Introduction by The Author

28 Nov

November 28, 2012

     Introductions are sometimes harder to write than the books they introduce. Firstly, since they usually appear in later editions, the book it is introducing is well-known enough to need no introduction. What can you say about the book that the book itself does not say? Secondly, is anyone really interested in reading about how the book came to the author while daydreaming his way through his morning commute, or through divine inspiration, or from a conversation with his nephew? And lastly, knowing that introductions are often skipped by readers (and who can blame them, introductions being the self-serving ramble they usually are) it is tempting for the author to skip it altogether and somehow con, trick, or otherwise get some unsuspecting author friend to write. That of course has its own problems: A- you will likely have to write an introduction for him in the future and B- you can only ask for the favor once.

     Oh the woes of a successful author.

     When the first edition of Mr. Blog’s Tepid Book came out in 2007 I never expected it to do nearly as well as it has done. That edition certainly had no introduction, and the only quote on the dust jacket was provided by a paid endorser. (That’s one of the secrets of the book trade- those quotes you read on the backs of books? Very often they are written by people who have never read the book but have gladly accepted a large check for a couple of lines dashed off by their agents.) Back then I scarcely expected the book to sell well. I didn’t expect it to sell at all.

     I was making a living as a high school English teacher and not enjoying it. Like most English teachers, or English majors, or anyone who uses words for a living, I dreamed of writing The Great American Novel. You see, an English degree is not the most useful degree you can earn. English majors do not earn the big bucks. English majors do not become late-night celebrities. Sometimes they go on to become obscure bloggers but more often than not, they are dreamers. And writers. No one with an English degree does not want to write. I assume that physics majors have the same desire to find the Grand Unifying Force, or whatever the physics equivalent of the Great American Novel is.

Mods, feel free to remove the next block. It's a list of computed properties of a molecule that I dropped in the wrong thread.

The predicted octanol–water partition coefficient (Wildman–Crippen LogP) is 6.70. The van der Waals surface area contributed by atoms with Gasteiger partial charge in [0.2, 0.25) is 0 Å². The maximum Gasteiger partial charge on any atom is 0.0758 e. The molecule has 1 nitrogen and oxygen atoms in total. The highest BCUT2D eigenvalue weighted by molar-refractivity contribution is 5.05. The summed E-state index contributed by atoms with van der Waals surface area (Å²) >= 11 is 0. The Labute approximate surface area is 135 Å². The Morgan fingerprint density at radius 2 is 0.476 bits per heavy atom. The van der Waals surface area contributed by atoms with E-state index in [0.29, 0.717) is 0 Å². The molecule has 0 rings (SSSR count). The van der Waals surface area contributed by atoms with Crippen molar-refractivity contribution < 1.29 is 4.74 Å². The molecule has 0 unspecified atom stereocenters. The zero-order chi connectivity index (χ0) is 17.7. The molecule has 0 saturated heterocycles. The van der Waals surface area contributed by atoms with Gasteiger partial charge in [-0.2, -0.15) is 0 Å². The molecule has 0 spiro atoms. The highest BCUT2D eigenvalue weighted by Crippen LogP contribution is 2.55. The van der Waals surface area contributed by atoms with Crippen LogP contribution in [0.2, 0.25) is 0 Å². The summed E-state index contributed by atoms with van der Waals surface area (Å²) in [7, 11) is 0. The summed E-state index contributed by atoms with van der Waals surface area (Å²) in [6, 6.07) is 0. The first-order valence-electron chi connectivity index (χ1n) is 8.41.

So like other wannabe-literary greats I worked during the day and wrote during the night. I’d teach class, grade papers, and write. Was that a life? Looking back, I can’t say that I enjoyed it much. I simply always had the confidence, the totally misplaced confidence, that it would all pay off in the end. I sacrificed a family, a wife, kids. I sacrificed advancing my career, pay raises, better classes to teach. Writers have to write.

     So I wrote. I wrote funny letters to the editor of my local paper. I wrote short fiction for tiny magazines. I wrote one- and two-line jokes and sent them in to Readers Digest. They didn’t pay but all I wanted was to see my name in print and brag that I was “published.” But through it all I also wrote Mr. Blog’s Tepid Book, the third edition of which you hold in your hands.

     It was hard. I had no one to share it with. I had no one to bounce ideas off. I trusted my instincts and took chances that perhaps I would not be so quick to do had I had a better sense of self-preservation. (Would I have written chapter six had I actually met Robin Williams? Probably not. But I’ve met him since and he was a good sport about it.)

     Everyone assumes wrote Mr. Blog’s Tepid Book was an overnight success. In one respect it was: Once it took off in 2010 it took way, way off. But the overnight success was 1,086 days in coming: the book was three years old at that point. It has been out of print and forgotten. Only the fact that it turned out that a certain Gubernatorial candidate (and while I am under the terms of a settlement not to name him, I am sure you remember him well enough) plagiarized a short section and the national media got a hold of the book did it gain first notoriety and then some degree of fame on its own merits.

     This third edition of Mr. Blog’s Tepid Book has some significant changes from the two previous editions. It has a snazzy blue cover, it fixes the mis-credited photos of Godzilla and Liz Taylor (sorry!), and has an all new ending to chapter seven (“The Big Ape in the New Millennium: Fur and Cyborgs”).

     I thank you all, for not only purchasing my books and supporting me over the past few years, but more importantly, for sticking around and reading this introduction!

Brooklyn, NY
November 2012

2 Responses to “Introduction by The Author”

  1. bmj2k November 28, 2012 at 12:15 am #

    Well, I guess this blog is about as inside baseball as you can get. Sorry. Tomorrow I get back to making fun of stuff.


  2. ssrijana November 28, 2012 at 12:40 am #

    not boring introduction at all.


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